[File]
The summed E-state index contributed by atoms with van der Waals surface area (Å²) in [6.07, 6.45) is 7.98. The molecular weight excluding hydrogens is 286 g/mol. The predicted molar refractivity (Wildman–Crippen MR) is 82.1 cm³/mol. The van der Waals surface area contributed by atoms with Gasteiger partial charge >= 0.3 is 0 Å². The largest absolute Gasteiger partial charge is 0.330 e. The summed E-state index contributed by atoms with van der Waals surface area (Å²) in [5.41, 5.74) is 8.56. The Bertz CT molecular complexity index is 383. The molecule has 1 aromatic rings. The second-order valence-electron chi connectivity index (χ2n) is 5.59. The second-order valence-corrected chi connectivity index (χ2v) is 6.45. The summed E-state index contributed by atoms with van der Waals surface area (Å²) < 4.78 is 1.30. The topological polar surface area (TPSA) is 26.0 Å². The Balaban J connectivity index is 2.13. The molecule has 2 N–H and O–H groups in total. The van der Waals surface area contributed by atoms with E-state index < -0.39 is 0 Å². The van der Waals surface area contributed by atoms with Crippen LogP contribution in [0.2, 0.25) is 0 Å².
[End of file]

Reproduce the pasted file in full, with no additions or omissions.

The summed E-state index contributed by atoms with van der Waals surface area (Å²) in [6.07, 6.45) is 7.98. The molecular weight excluding hydrogens is 286 g/mol. The predicted molar refractivity (Wildman–Crippen MR) is 82.1 cm³/mol. The van der Waals surface area contributed by atoms with Gasteiger partial charge >= 0.3 is 0 Å². The largest absolute Gasteiger partial charge is 0.330 e. The summed E-state index contributed by atoms with van der Waals surface area (Å²) in [5.41, 5.74) is 8.56. The Bertz CT molecular complexity index is 383. The molecule has 1 aromatic rings. The second-order valence-electron chi connectivity index (χ2n) is 5.59. The second-order valence-corrected chi connectivity index (χ2v) is 6.45. The summed E-state index contributed by atoms with van der Waals surface area (Å²) < 4.78 is 1.30. The topological polar surface area (TPSA) is 26.0 Å². The Balaban J connectivity index is 2.13. The molecule has 2 N–H and O–H groups in total. The van der Waals surface area contributed by atoms with E-state index < -0.39 is 0 Å². The van der Waals surface area contributed by atoms with Crippen LogP contribution in [0.2, 0.25) is 0 Å².